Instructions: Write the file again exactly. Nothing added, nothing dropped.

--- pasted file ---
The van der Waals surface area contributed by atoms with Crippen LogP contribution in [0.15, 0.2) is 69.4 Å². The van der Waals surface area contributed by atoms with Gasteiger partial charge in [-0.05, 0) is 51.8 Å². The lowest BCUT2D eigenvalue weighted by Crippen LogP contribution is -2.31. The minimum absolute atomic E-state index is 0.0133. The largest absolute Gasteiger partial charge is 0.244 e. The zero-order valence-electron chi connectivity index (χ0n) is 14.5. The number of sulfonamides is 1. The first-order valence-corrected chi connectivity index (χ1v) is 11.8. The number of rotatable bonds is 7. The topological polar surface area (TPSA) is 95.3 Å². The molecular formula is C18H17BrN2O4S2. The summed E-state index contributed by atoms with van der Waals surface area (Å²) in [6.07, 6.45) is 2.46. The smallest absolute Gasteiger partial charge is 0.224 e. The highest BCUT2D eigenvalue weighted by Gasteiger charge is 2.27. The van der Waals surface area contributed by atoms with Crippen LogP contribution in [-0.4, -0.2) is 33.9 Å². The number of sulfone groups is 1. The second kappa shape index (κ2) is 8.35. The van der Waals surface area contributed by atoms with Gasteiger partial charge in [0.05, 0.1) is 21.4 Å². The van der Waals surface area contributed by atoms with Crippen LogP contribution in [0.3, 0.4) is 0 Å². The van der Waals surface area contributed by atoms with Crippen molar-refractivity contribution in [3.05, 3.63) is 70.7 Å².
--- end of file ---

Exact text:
The van der Waals surface area contributed by atoms with Crippen LogP contribution in [0.15, 0.2) is 69.4 Å². The van der Waals surface area contributed by atoms with Gasteiger partial charge in [-0.05, 0) is 51.8 Å². The lowest BCUT2D eigenvalue weighted by Crippen LogP contribution is -2.31. The minimum absolute atomic E-state index is 0.0133. The largest absolute Gasteiger partial charge is 0.244 e. The zero-order valence-electron chi connectivity index (χ0n) is 14.5. The number of sulfonamides is 1. The first-order valence-corrected chi connectivity index (χ1v) is 11.8. The number of rotatable bonds is 7. The topological polar surface area (TPSA) is 95.3 Å². The molecular formula is C18H17BrN2O4S2. The summed E-state index contributed by atoms with van der Waals surface area (Å²) in [6.07, 6.45) is 2.46. The smallest absolute Gasteiger partial charge is 0.224 e. The highest BCUT2D eigenvalue weighted by Gasteiger charge is 2.27. The van der Waals surface area contributed by atoms with Crippen LogP contribution in [-0.4, -0.2) is 33.9 Å². The number of sulfone groups is 1. The second kappa shape index (κ2) is 8.35. The van der Waals surface area contributed by atoms with Gasteiger partial charge in [0.05, 0.1) is 21.4 Å². The van der Waals surface area contributed by atoms with Crippen LogP contribution in [0.3, 0.4) is 0 Å². The van der Waals surface area contributed by atoms with Crippen molar-refractivity contribution in [3.05, 3.63) is 70.7 Å².